LONDON – The Ontario Human Rights Commission (OHRC) and the Ontario Federation of Indigenous Friendship Centres (OFIFC) signed an agreement with the ultimate goal of ending anti-Indigenous discrimination in Ontario.
The agreement sets the stage for future collaboration with urban Indigenous communities that is based on trust, dignity, respect, and a shared commitment to reconciliation and substantive equality.
Under this agreement, the OFIFC and OHRC will work together to build the capacity and human rights knowledge of OFIFC and Friendship Centre staff, share information and data, engage with urban Indigenous people on policy development, and coordinate provincial advocacy in key areas such as health care, child welfare and criminal justice.
“I had the honour of being in Ottawa when the Final Report of the Truth and Reconciliation Commission was presented,” said OHRC Chief Commissioner Renu Mandhane. “Signing a co-operation agreement with the OFIFC will help us continue to take steps towards long-lasting reconciliation with First Nations, Métis and Inuit peoples in Ontario.”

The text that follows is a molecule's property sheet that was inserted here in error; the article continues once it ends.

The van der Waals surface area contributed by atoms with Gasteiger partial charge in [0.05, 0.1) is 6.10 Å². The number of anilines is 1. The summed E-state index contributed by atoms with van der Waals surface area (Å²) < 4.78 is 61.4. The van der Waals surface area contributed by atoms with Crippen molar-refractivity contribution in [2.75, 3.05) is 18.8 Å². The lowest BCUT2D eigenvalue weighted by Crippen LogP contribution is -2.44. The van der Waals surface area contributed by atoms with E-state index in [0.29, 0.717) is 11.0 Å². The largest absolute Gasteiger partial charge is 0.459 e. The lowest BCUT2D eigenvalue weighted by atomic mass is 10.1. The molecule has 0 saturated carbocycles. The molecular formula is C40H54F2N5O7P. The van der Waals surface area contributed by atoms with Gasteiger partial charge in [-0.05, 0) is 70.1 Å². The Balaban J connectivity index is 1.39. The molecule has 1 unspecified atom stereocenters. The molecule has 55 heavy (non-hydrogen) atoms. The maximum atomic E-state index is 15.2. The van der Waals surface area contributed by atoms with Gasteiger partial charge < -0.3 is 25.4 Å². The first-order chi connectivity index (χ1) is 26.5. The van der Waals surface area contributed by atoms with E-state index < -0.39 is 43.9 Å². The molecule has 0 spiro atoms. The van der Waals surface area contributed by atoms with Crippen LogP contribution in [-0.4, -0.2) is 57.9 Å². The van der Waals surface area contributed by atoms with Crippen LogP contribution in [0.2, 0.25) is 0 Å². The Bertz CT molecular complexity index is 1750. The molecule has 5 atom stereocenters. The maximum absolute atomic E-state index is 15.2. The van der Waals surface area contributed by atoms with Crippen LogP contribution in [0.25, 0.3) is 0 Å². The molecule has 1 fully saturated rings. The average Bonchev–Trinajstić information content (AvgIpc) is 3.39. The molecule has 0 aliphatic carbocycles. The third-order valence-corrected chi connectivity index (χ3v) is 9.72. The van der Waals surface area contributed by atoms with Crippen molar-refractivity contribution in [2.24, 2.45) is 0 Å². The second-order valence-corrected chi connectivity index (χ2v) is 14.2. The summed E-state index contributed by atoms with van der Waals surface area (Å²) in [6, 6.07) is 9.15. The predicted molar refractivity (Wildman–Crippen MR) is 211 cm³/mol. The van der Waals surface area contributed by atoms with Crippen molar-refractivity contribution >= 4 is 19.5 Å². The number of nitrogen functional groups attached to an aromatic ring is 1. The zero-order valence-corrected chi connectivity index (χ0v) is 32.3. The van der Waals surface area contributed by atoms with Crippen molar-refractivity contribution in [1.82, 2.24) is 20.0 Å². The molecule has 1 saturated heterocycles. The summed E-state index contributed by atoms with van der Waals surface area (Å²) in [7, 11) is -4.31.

This agreement reflects the OHRC’s commitment to engage with Indigenous leaders and communities on common issues and concerns. It will connect the OHRC with the nearly two-thirds of Indigenous people who live in urban areas and are protected from discrimination in housing, employment and services under the Ontario Human Rights Code. Friendship Centres are the primary service delivery agents for Indigenous people seeking culturally-sensitive and culturally-appropriate services in urban communities.
“This partnership is an important step in protecting and defending the human rights of Indigenous people in Ontario,” said Susan Barberstock, President of the Ontario Federation of Indigenous Friendship Centres (OFIFC). “This agreement between our organizations will bring communities together to safeguard the human rights of Indigenous people.”
The OHRC has already partnered successfully with the OFIFC to hold focus groups across the province. The 28 Friendship Centres across Ontario provided vital input on issues like racial profiling, understanding and accommodating creed, and issues in child welfare.